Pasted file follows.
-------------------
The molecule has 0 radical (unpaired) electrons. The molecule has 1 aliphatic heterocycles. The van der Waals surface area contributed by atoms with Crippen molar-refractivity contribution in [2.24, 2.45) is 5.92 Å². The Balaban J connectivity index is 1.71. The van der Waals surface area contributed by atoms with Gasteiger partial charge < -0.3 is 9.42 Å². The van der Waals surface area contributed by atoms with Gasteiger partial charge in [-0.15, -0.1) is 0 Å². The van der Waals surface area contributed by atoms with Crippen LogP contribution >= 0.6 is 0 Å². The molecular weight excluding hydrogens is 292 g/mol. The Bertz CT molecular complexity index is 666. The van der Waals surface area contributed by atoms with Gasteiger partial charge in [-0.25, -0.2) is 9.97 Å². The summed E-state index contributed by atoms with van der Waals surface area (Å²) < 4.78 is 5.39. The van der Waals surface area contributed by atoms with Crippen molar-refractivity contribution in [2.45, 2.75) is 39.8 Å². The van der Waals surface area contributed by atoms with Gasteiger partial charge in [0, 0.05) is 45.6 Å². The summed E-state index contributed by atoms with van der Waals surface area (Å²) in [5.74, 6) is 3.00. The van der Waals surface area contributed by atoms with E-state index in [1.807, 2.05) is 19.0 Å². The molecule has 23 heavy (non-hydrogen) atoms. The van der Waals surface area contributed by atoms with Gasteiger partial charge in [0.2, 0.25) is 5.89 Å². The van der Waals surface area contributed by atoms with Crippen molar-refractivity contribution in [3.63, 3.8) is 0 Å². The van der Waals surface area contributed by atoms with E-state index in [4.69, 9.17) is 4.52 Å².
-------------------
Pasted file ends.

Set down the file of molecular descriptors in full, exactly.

The molecule has 0 radical (unpaired) electrons. The molecule has 1 aliphatic heterocycles. The van der Waals surface area contributed by atoms with Crippen molar-refractivity contribution in [2.24, 2.45) is 5.92 Å². The Balaban J connectivity index is 1.71. The van der Waals surface area contributed by atoms with Gasteiger partial charge < -0.3 is 9.42 Å². The van der Waals surface area contributed by atoms with Gasteiger partial charge in [-0.15, -0.1) is 0 Å². The van der Waals surface area contributed by atoms with Crippen LogP contribution >= 0.6 is 0 Å². The molecular weight excluding hydrogens is 292 g/mol. The Bertz CT molecular complexity index is 666. The van der Waals surface area contributed by atoms with Gasteiger partial charge in [-0.25, -0.2) is 9.97 Å². The summed E-state index contributed by atoms with van der Waals surface area (Å²) < 4.78 is 5.39. The van der Waals surface area contributed by atoms with Crippen molar-refractivity contribution in [2.45, 2.75) is 39.8 Å². The van der Waals surface area contributed by atoms with Gasteiger partial charge in [0, 0.05) is 45.6 Å². The summed E-state index contributed by atoms with van der Waals surface area (Å²) in [5.74, 6) is 3.00. The van der Waals surface area contributed by atoms with E-state index in [1.807, 2.05) is 19.0 Å². The molecule has 23 heavy (non-hydrogen) atoms. The van der Waals surface area contributed by atoms with Gasteiger partial charge in [0.2, 0.25) is 5.89 Å². The van der Waals surface area contributed by atoms with Crippen molar-refractivity contribution in [3.63, 3.8) is 0 Å². The van der Waals surface area contributed by atoms with E-state index in [4.69, 9.17) is 4.52 Å².